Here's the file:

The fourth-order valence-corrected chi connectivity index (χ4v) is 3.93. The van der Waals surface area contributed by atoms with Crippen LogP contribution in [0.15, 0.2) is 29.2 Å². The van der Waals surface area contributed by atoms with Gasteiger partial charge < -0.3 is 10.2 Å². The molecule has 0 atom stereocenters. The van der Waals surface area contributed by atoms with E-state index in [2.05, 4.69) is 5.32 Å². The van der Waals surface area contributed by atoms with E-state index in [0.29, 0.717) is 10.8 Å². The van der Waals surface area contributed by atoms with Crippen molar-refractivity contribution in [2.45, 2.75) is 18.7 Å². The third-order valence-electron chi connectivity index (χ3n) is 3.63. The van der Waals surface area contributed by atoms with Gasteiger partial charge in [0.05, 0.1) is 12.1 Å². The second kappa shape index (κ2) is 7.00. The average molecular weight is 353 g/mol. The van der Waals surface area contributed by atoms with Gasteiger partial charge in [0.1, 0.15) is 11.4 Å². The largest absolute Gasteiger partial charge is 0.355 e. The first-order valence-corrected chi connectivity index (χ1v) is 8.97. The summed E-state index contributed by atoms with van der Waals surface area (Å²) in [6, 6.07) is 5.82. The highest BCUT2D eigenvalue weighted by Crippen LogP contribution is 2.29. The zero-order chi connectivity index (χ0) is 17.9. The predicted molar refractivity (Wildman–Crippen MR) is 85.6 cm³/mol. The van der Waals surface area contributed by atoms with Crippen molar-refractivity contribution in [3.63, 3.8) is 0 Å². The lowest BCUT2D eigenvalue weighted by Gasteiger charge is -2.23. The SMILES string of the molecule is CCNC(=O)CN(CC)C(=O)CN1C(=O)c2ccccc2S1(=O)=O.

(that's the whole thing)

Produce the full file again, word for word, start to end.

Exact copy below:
The fourth-order valence-corrected chi connectivity index (χ4v) is 3.93. The van der Waals surface area contributed by atoms with Crippen LogP contribution in [0.15, 0.2) is 29.2 Å². The van der Waals surface area contributed by atoms with Gasteiger partial charge < -0.3 is 10.2 Å². The molecule has 0 atom stereocenters. The van der Waals surface area contributed by atoms with E-state index in [2.05, 4.69) is 5.32 Å². The van der Waals surface area contributed by atoms with E-state index in [0.29, 0.717) is 10.8 Å². The van der Waals surface area contributed by atoms with Crippen molar-refractivity contribution in [2.45, 2.75) is 18.7 Å². The third-order valence-electron chi connectivity index (χ3n) is 3.63. The van der Waals surface area contributed by atoms with Gasteiger partial charge in [0.05, 0.1) is 12.1 Å². The second kappa shape index (κ2) is 7.00. The average molecular weight is 353 g/mol. The van der Waals surface area contributed by atoms with Gasteiger partial charge in [0.1, 0.15) is 11.4 Å². The largest absolute Gasteiger partial charge is 0.355 e. The first-order valence-corrected chi connectivity index (χ1v) is 8.97. The summed E-state index contributed by atoms with van der Waals surface area (Å²) in [6, 6.07) is 5.82. The highest BCUT2D eigenvalue weighted by Crippen LogP contribution is 2.29. The zero-order chi connectivity index (χ0) is 17.9. The predicted molar refractivity (Wildman–Crippen MR) is 85.6 cm³/mol. The van der Waals surface area contributed by atoms with Crippen molar-refractivity contribution in [3.63, 3.8) is 0 Å². The lowest BCUT2D eigenvalue weighted by Gasteiger charge is -2.23. The SMILES string of the molecule is CCNC(=O)CN(CC)C(=O)CN1C(=O)c2ccccc2S1(=O)=O.